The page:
Black Hammer Vol. 2 by Jeff Lemire and Dean Ormston (2017)

L: 9/10

M: 8/10

Analysis from a wisdom tooth that’s just not ready to give up:

In its second volume, Black Hammer continues to build upon the early foundation Jeff Lemire has built. Small story strands are followed, and the universe really starts to spin. With Black Hammer’s daughter, Lucy, a tangent from the real world, adds some gravity to the bizarro farm world that the heroes are stuck within. Hints of the actual perpetrators start to come into the light, as the makeshift family struggles through the day-to-day life of typical life situations such as love, rejection, and depression.

In this, my second read-through, I still found excitement in the world-building laying it’s initial groundwork. While years and years of world-building add its own levels of importance to Marvel and DC, there is something to be said about feelings for characters that have only lived for several issues, yet stand firm on solid character building and story arcs.

The hints of personal betrayal by some of the “trapped” team members lay the blueprints for this booming universe to continue to grow. There has already been a couple of books with Doctor Star & The Kingdom of Lost Tomorrows, and Sherlock Frankenstein that has explored the major event that brought the heroes to their current frozen state, and also how the world kept spinning after they blinked out of existence. I’ve read comics for a good portion of my life and don’t really see a slowdown anytime soon. When you really enjoy a comic, and it gets so big that an entire universe is developed from within, that’s some pretty exciting stuff.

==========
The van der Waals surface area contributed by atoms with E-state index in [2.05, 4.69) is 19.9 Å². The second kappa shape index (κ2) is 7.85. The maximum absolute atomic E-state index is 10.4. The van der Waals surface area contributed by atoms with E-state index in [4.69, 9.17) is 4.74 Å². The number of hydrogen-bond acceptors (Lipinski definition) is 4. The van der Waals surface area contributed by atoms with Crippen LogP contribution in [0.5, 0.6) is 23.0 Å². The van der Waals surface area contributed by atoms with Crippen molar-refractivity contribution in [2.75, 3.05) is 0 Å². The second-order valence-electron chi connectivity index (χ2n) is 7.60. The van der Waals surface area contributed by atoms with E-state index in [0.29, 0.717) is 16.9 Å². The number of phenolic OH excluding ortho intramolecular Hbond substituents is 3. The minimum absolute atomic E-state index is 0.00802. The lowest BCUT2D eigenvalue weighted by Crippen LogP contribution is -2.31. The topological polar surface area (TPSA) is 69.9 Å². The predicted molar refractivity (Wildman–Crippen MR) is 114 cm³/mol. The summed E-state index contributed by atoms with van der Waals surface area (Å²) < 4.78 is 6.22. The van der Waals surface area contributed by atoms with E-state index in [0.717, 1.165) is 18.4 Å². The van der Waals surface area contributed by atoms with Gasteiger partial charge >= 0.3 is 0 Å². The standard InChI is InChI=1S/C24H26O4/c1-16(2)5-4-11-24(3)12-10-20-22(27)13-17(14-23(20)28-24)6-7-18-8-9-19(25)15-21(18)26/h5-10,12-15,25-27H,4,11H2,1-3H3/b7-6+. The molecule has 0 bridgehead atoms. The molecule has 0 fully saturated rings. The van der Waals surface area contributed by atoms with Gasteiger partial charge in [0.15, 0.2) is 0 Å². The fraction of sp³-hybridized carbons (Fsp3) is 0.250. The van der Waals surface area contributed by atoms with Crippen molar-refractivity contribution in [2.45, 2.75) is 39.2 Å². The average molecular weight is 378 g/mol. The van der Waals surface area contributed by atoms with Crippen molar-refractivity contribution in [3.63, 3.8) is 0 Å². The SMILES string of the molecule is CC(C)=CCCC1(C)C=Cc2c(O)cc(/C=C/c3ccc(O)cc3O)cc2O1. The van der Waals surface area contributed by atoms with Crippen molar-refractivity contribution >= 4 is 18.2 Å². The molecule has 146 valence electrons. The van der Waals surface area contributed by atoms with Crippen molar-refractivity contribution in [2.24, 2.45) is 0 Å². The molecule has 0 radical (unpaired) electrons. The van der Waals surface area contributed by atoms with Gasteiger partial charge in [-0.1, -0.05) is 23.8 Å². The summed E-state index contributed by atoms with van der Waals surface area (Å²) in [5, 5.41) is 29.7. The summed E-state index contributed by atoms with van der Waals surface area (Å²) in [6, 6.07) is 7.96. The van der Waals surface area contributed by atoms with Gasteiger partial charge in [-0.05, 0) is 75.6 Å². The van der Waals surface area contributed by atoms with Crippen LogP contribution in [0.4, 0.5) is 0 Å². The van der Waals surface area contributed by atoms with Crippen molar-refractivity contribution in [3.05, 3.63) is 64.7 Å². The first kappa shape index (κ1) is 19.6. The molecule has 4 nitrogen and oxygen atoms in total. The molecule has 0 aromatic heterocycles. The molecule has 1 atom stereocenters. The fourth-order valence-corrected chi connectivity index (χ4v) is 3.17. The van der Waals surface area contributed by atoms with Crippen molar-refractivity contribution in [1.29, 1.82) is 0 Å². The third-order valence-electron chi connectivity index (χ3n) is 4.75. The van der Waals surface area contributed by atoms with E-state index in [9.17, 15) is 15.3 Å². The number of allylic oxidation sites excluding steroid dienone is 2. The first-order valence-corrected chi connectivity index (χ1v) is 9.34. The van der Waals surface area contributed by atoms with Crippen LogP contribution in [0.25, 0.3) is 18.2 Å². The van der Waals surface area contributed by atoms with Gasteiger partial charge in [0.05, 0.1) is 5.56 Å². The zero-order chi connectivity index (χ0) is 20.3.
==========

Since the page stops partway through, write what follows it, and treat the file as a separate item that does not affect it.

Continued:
Analysis from a fly on the wall in your enemy’s lair:

Ok, so this volume hooked me! I was cautiously optimistic before because while I found volume 1 interesting, I wasn’t necessarily convinced that it was my cup of tea. My mind is changed, and I’m all in.

The artwork is, of course, up to snuff. I love how dark and grimy it is when it needs to be. I can genuinely feel the angst and frustration coming through the pages, and I love it. The writing stepped up a notch. Instead of feeling immaturity come through, I felt that each individual character had a lot to say, and their voices were all very different. Killing off main characters always thrills me as well.

I like it when authors take a chance and do something unexpected just to throw you off. I am for sure looking forward to following this series.

jeff lemire 2
Jeff Lemire

dean ormston
Dean Ormston

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